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An ex-mercenary turned smuggler. A Mende fisherman. Amid the explosive civil war overtaking 1999 Sierra Leone, these men join for two desperate missions: recovering a rare pink diamond of immense value and rescuing the fisherman's son conscripted as a child soldier into the brutal rebel forces ripping a swath of torture and bloodshed countrywide.
In the hands of a lesser director, "Blood Diamond" could have turned into nothing more than "Jewel of the Nile" meets "Congo". Edward Zwick's hands are far from 'lesser'. In fact, this type of material typically flourishes in the hands of a filmmaker with Edward Zwick's track record. His breakout film, "Glory", thrust him into the forefront of the motion picture industry, and he followed that with critical darlings like "Legends of the Fall" and "Courage Under Fire". Though his well intended "The Siege" was a low point both critically and commercially, his Tom Cruise vehicle "The Last Samurai" was less of a comeback and more of a reaffirmation. Now comes "Blood Diamond", a gruesome, disturbing, dramatic and utterly chaotic action film that attempts to bring to light all of the blood that is shed in the continent of Africa. If "Borat" made Kazakhstan look like a terrible place to live, "Blood Diamond" essentially lights Africa on fire. "Blood Diamond" is one of the most violent and disturbing films to come out in a while, and it is wrapped up in this neat little Hollywood package of glitz and glamor. You might think I am going to give the film a negative review. Wrong. Just not a glowing one.
Channeling everyone from Sir Laurence Olivier to Haing S. Ngor, Leonardo DiCaprio stars as Danny Archer, a diamond smuggler who cares only for himself and making certain his pockets are overflowing with cash. A former soldier and current soldier of fortune, Archer works for the largest diamond retailer in the world, but also holds allegiances to his former Colonel (Arnold Vosloo). However, the character of Solomon Vandy (Djimon Hounsou) is really the focal point of the film. Early on, his family is taken away from him and he is sent to work in a diamond mine, where he discovers a rare and priceless stone known as a 'blood diamond' because of its reddish tint. He buries the diamond before he is arrested. While in prison, it is revealed that he knows where the diamond is buried, which makes him of immediate interest to Archer, who also happens to be in the same prison. We are soon introduced to the character of Maddy Bowen (Jennifer Connelly), a journalist who finds Archer interesting and becomes emotionally involved in Vandy's quest to find his family... especially his son. The remainder of the film deals with the smuggler, the journalist and the fisherman trekking across the jungle trying to find the son... and the diamond... but, unfortunately, no dialect coach.
The violence in this film is difficult to watch, at times. Director Edward Zwick got so wrapped up in trying to show the violence in Africa circa 1999, he ended up over-saturating the film with seven-year-old boys mowing down innocent civilians with machine guns and women and children being hacked to death in the streets. Whereas "Hotel Rwanda" managed to use the violence as a means to evoke a great sadness for the people, "Blood Diamond" overuses that violence and turns it into something more akin to the violence one might find in "Grand Theft Auto". By the time I had watched the twentieth preschooler shot in the head, I had been given enough carnage for one film. And, as violent as Africa was in 1999, one has to think some of this film's mayhem was overblown and unnecessary. However, on a brighter note, the film is gorgeously photographed and the action and intensity level never slacks for a moment. There are two standout scenes: (01) Leonardo DiCaprio, channeling everyone from Jack Nicholson to Joe Pesci, skinning a baboon and threatening to skin someone alive; and, (02) Djimon Hounsou taking shovel revenge on another character in the film. "Blood Diamond" is, first and foremost, an action flick and it lives up to the genre with flying colors.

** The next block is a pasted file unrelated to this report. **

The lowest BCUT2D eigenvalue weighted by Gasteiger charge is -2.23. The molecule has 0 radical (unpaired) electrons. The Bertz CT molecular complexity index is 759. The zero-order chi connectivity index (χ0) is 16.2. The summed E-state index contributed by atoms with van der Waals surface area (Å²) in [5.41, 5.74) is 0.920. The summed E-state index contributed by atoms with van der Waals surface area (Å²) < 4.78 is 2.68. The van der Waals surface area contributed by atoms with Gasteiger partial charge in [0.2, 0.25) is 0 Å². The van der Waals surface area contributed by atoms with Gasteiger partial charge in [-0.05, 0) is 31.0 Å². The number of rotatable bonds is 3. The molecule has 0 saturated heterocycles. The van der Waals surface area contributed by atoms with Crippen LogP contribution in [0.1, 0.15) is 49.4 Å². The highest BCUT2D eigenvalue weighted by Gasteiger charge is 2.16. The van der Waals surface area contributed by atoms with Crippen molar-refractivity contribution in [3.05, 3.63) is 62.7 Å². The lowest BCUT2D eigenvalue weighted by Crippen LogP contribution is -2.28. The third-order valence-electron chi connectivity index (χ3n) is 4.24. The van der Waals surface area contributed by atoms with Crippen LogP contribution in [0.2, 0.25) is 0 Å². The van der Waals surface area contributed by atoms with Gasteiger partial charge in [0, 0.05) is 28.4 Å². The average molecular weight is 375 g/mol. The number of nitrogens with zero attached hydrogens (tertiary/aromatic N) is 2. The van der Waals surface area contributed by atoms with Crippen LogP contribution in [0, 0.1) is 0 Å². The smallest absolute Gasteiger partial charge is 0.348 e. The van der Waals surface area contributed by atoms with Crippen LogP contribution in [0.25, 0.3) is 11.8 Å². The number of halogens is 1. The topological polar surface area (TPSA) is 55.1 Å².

In terms of performances, Leonardo DiCaprio was probably the actor of whom I was most pessimistic, since his accent in the trailer seemed anything but African. However, his accent didn't bother me as much as I thought it would, even though it was all over the map, from British to Jamaican to African to even American at some points. I was able to buy him as the tough guy though, and that helped a great deal. Jennifer Connelly is given very little in terms of character development, other than serving as the bleeding heart liberal who only does things she thinks are right and would never compromise her morals and values for anything - of course not - she's a journalist! But, in typical fashion, it is Djimon Hounsou who steals the show in yet another Oscar worthy performance. The downside is that he always receives overwhelming acclaim for portraying the same types of roles - from "Amistad" to "The Four Feathers" to "In America". This is not his best performance to date, but it's still ten times better than what most actors are offering up this year, or any year for that matter. He is able to evoke real emotions so fluidly that we forget we are watching an actor - we actually think we're watching a warrior.